What necessitated ouster of Firdous and induction of a retired general?
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Senator Shibli Faraz was sworn in as federal minister for information at a special ceremony at the Presidency on Tuesday amid all precautionary measures necessitated by the deadly coronavirus.
He will run the ministry along with Gen (retd) Asim Saleem Bajwa, a former ISPR director general, who, as of now, is also the chairman of the all-important CPEC Authority.
Dr Firdous Ashiq Awan, a Sialkot’s medical doctor-turned politician, who was a very vocal information minister, stands removed. She had contested the 2002 general election on PML-Q ticket and occupied various positions in cabinet during the 2008-13 PPP rule.
The prime minister had also shuffled his cabinet on April 6, but Dr Awan remained unaffected.
The question is what was it that prompted the premier to replace her now with a retired military general?
Also, was Dr Awan performing such an important responsibility that now two people: a PTI senator and a retired general, were needed to fill the gap?
Media reports say that Dr Awan faced some corruption allegations, something vehemently denied by her.
The timing of her removal is very meaningful.
She has been removed from the post at a time when the government has started efforts to bring about important changes to the 18th constitutional amendment and is completely involved in fight against Coronavirus that is taking more and more lives every day.
Through changes to the 18th amendment, the government wants to transfer powers from provinces to the local government. At present, the local governments are totally helpless because the provincial governments have not transferred adequate powers to the lowest tier of governance.
The amendment will not be possible unless the government has a two-thirds majority in the bicameral legislature. And this will not be possible unless the opposition joins hands with the ruling coalition.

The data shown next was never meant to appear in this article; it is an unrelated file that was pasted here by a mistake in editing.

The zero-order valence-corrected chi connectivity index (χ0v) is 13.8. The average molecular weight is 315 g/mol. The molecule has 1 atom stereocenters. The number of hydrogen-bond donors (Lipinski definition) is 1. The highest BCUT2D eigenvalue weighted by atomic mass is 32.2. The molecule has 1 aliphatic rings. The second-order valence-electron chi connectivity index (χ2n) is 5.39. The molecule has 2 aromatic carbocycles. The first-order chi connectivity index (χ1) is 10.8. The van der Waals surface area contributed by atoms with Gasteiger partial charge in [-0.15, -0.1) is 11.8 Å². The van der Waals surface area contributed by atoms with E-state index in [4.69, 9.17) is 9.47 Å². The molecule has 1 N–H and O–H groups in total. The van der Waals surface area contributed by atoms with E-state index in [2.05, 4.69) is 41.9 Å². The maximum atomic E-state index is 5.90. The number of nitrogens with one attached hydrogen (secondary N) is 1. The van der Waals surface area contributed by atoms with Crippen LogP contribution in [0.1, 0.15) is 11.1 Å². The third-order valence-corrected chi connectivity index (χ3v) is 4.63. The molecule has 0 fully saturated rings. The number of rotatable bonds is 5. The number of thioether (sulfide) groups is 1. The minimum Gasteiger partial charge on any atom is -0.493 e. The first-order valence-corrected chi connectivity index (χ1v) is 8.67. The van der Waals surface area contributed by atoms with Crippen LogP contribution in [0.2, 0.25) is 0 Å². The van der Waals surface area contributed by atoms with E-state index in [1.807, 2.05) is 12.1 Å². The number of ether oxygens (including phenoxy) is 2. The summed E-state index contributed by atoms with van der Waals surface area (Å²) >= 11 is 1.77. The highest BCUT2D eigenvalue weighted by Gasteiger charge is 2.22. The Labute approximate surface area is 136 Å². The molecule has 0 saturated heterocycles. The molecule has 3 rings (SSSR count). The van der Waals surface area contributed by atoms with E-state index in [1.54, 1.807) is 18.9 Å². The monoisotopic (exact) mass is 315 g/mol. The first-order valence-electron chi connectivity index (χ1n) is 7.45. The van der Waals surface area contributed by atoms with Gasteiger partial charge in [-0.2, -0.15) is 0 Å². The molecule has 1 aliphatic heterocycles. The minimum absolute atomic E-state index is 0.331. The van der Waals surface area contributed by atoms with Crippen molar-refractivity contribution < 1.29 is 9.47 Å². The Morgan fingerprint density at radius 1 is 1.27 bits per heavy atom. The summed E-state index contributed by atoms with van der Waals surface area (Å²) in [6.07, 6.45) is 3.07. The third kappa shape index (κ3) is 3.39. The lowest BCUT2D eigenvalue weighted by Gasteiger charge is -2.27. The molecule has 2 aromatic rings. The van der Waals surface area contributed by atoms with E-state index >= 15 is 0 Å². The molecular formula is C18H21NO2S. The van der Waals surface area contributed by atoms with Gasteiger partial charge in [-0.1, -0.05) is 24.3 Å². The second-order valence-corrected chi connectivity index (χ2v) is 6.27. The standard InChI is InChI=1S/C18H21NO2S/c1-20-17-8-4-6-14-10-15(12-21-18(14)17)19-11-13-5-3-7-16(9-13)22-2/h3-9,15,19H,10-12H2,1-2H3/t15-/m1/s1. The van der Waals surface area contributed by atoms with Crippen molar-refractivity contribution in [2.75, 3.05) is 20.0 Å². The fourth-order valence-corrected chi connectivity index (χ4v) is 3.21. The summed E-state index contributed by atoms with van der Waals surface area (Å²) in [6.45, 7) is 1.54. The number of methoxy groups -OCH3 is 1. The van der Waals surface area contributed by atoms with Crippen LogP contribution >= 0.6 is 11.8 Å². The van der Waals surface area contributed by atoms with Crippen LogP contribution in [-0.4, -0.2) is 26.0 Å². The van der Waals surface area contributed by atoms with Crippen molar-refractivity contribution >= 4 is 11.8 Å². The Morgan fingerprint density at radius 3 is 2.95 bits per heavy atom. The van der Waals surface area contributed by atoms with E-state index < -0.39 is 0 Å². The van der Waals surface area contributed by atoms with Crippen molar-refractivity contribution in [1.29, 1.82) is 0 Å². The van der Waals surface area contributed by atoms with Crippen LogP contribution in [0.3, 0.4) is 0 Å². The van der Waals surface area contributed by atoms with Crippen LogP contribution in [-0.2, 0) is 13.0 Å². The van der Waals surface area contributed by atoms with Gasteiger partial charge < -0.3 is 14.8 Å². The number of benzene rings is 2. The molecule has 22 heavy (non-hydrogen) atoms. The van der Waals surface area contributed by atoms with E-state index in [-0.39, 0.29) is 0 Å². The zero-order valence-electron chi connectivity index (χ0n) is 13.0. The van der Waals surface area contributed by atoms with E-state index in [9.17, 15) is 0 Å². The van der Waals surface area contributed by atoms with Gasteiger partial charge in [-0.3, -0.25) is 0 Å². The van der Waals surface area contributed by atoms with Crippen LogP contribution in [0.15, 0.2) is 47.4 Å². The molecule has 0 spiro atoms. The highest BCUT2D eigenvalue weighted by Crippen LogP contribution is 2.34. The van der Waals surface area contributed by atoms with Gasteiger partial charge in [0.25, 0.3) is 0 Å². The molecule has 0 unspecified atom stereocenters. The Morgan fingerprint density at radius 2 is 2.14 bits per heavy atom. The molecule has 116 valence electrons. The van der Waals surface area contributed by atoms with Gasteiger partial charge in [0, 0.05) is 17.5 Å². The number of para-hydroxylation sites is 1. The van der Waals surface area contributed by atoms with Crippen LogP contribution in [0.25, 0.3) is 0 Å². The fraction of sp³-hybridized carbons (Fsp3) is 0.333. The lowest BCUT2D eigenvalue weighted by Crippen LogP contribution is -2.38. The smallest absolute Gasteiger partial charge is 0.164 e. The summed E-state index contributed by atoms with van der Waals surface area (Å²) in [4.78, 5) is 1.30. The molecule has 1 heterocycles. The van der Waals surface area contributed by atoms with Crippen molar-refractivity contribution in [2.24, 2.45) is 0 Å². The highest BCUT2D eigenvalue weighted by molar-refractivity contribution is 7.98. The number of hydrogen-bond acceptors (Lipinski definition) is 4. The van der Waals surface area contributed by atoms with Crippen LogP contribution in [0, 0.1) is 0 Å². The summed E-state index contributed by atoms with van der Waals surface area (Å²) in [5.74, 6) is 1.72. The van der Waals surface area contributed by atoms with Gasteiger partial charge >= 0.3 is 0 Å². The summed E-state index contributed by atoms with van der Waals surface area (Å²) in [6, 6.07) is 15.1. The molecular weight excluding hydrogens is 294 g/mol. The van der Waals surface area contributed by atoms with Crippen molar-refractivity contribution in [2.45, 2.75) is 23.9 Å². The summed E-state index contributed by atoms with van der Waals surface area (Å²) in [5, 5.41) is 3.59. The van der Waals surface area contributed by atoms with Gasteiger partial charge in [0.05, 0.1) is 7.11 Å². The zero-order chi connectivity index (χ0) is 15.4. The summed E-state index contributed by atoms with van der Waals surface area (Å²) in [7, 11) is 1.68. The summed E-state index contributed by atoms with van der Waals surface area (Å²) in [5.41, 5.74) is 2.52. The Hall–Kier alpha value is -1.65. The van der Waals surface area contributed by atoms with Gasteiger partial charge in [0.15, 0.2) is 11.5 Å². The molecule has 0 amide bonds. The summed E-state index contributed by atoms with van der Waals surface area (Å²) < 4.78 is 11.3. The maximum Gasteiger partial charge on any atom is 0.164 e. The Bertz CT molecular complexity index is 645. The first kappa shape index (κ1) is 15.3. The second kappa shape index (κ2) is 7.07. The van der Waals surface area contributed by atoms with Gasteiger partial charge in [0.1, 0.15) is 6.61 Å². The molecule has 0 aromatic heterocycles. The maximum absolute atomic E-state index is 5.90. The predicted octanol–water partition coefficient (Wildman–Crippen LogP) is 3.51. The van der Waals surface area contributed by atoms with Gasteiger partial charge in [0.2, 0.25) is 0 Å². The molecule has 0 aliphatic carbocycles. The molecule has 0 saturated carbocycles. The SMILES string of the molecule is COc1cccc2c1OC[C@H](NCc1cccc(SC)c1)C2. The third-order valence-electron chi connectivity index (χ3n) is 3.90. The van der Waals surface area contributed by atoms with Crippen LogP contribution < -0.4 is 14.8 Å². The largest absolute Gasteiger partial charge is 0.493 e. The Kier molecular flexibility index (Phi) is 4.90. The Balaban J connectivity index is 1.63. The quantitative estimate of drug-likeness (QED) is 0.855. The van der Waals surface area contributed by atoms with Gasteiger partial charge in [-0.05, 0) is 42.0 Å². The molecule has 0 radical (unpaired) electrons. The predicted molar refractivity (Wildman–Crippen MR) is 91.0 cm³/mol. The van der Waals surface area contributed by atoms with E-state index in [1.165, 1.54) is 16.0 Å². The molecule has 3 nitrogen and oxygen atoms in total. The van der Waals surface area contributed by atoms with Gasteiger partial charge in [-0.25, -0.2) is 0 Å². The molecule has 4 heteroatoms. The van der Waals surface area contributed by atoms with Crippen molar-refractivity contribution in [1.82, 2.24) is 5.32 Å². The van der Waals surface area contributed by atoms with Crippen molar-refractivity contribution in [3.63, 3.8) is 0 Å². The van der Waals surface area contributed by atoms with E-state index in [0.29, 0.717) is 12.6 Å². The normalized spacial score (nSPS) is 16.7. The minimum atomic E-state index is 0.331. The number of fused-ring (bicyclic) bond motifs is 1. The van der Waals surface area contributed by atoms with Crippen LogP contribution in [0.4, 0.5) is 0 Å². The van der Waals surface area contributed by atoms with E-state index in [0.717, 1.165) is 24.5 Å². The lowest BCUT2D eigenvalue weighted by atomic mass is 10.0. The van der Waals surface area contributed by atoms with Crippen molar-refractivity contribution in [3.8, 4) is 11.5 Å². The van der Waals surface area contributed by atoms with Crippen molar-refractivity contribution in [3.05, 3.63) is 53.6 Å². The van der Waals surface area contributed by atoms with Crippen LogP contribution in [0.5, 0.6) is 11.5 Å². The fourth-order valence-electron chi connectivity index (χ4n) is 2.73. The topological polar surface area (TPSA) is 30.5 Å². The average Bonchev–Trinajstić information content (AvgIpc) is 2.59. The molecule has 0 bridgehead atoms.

It is also a fact that Dr Awan has been using a very strong language against the opposition leaders and their parties. And they cannot be expected to lend the government support for the constitutional amendment unless a major irritant (the presence of Dr Awan in the cabinet) is removed.
Gen Bajwa has been inducted as special assistant because the government wants to improve its ties with the opposition. He will not use the kind of “ammunition” Dr Awan has been using during her tenure.
Gen Bajwa will use the kind of language his parent organization – the army – will like him to.
All parties had joined hands a few months ago to extend the tenure of Gen Bajwa as COAS.
And Gen Bajwja (Junior) is expected to bring the government-opposition closer during the current situation.
In a nutshell, the government wants to mend fences with the opposition to be able to achieve an important objective. This will be a new phase in government-opposition ties – and the role of Gen Bajwa will be very crucial.
As for division of powers between Information Minister Shibli and Special Assistant Gen Bajwa, the latter will be calling the shots. The minister is not expected to be more than a showpiece.
Another objective behind the move to bridge the gap with the opposition is the ongoing war against coronavirus, the fast spreading contagion that has turned everything upside down. This war cannot be won unless the nation is fully united.
The aftershocks of the war will be felt for long by people belonging to all walks of life.
The fatal disease has already forced rival parties in Israel to form an emergency government of national unity.